ABCs of ITIL®
Learn the ITIL® concepts of accountability, boundaries, and consistency (the ABCs) and discover how ITIL helps establish, manage, and maintain the ABCs.
Service management, as defined by the Information Technology Infrastructure Library (ITIL®) is a complex topic that takes individuals years to master. While individuals may have difficulty mastering all aspects of the ITIL framework, much less the more esoteric parts, organizations often have significant difficulty understanding how the ITIL best practices fit into their environment. ITIL consists of five core books, with each book focusing on a specific stage of the lifecycle approach to service management. The five core books are very detailed, complex, and at times difficult to understand. It is easy for both individuals and organizations to become overwhelmed with all of the detail provided in the ITIL books.
As a result of these challenges, individuals often experience difficulty in effectively understanding and applying the various ITIL best practices, and organizations often fail to realize an acceptable return on investment from their service management initiatives. One thing that can help both individuals and organizations is approaching ITIL with a simple, clear understanding of the best practices utilizing a common theme.
One simple way to understand ITIL by utilizing a common theme is called the "ABCs of ITIL." The ABCs stand for:
ITIL provides numerous best practices that help organizations establish, manage, and maintain accountability, boundaries, and consistency in an organization, resulting in increased quality and cost-effectiveness.
This white paper will describe the concepts of accountability, boundaries, and consistency (the ABCs); discuss how ITIL helps establish, manage, and maintain the ABCs; how the ABCs relate to quality and cost-effectiveness; and how individuals and organizations can communicate ITIL in a simple way using the ABCs.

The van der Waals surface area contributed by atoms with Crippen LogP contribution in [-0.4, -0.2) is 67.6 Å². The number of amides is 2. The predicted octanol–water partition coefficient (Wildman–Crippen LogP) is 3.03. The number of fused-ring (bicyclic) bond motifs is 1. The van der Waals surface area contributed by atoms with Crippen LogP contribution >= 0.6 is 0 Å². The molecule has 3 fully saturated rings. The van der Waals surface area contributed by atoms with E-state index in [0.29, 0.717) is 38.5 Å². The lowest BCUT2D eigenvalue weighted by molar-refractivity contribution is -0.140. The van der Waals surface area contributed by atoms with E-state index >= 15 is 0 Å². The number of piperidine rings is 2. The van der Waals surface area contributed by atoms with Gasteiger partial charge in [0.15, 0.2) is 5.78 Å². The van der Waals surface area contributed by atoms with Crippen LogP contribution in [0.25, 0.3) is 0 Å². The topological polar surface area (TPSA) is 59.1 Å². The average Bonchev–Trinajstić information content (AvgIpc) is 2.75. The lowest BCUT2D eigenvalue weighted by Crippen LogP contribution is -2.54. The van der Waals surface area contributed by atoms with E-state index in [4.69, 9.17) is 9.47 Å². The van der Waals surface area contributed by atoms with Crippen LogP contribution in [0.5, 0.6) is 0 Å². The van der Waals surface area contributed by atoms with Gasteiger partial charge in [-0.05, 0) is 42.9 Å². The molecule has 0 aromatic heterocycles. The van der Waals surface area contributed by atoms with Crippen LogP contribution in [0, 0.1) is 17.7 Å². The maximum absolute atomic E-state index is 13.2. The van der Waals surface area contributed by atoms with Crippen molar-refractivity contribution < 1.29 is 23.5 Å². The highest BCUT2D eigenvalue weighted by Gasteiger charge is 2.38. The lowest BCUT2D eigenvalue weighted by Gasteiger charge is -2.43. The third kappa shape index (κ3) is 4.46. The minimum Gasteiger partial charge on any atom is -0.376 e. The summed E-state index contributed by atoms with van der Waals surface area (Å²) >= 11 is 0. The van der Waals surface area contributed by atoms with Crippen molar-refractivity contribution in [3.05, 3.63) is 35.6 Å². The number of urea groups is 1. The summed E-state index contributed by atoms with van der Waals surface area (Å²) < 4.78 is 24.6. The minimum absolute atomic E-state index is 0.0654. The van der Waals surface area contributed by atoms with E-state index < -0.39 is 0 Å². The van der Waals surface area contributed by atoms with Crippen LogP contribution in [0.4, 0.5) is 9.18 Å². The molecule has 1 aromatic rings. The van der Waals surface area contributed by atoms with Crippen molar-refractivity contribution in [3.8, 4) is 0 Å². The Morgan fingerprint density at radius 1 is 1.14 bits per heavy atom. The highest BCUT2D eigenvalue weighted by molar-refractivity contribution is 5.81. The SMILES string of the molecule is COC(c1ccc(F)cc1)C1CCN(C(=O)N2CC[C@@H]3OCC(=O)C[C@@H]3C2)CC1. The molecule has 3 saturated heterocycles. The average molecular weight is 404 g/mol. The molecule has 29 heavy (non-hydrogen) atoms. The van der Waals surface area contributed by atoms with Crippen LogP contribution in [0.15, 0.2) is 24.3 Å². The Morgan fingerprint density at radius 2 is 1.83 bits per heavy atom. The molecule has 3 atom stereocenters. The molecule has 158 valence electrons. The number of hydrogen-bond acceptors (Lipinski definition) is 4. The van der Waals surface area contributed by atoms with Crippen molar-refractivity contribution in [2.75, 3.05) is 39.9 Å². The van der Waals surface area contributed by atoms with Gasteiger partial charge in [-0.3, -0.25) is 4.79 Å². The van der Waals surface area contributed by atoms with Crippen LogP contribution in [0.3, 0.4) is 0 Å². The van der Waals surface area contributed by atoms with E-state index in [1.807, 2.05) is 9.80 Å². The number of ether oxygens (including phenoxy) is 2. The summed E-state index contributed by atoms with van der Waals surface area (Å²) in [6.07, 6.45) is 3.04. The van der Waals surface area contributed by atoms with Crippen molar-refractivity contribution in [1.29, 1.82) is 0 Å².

What is Accountability?
Accountability refers to the assumption of liability, answerability, and responsibility for personal and organizational actions, policies, decisions, and behaviors. With respect to service management, accountability includes the explicit agreement to understand, describe, and be liable for personal and/or organizational outcomes, regardless of whether the outcomes are desired or unacceptable.
For example, an organization's service desk receives a call from a user notifying them of an interruption to service. A user is unable to perform critical reporting functionality in a key business application. The service desk agent receiving the call, following the organization's policy, opens an incident on behalf of the user in the company's service management ticketing system. The service desk agent attempts some basic troubleshooting with the user on the phone, to no avail. The service desk agent informs the user that their incident will be escalated to the next level of support for investigation and resolution. The service desk agent then concludes the call with the user, and moves on to other work.
In this simple example, who is accountable for restoration of service to this user? Is it the user, the service desk agent, or the person at the next level of support that takes the escalation?
Ideally, accountability should be clearly defined, and handled according to a specific set of rules in all situations. In this case, the single point of contact for reporting incidents should be accountable for the incident from open to close. In other words, the user should feel assured that once they've reported the incident to the service desk, the interruption in service has been documented and will be handled according to the organization's prioritization policies. Organizations that fail to leave their customers and users with that level of assurance are making the enterprise less efficient.
Furthermore, the simple example above illustrates an important concept in the world of service management. That concept is that accountability and responsibility, where it makes sense, are often handled by different people. In the case of incidents, particularly those that the service desk cannot directly resolve, it is the job of the service desk to marshal the necessary resources to resolve the incident and restore service, and to be accountable for the overall handling of an incident that may in fact involve many different people and groups. This is different from some aspects of responsibility, such as the escalation to the next level of support, whom we can presume are performing activities to restore service to this user.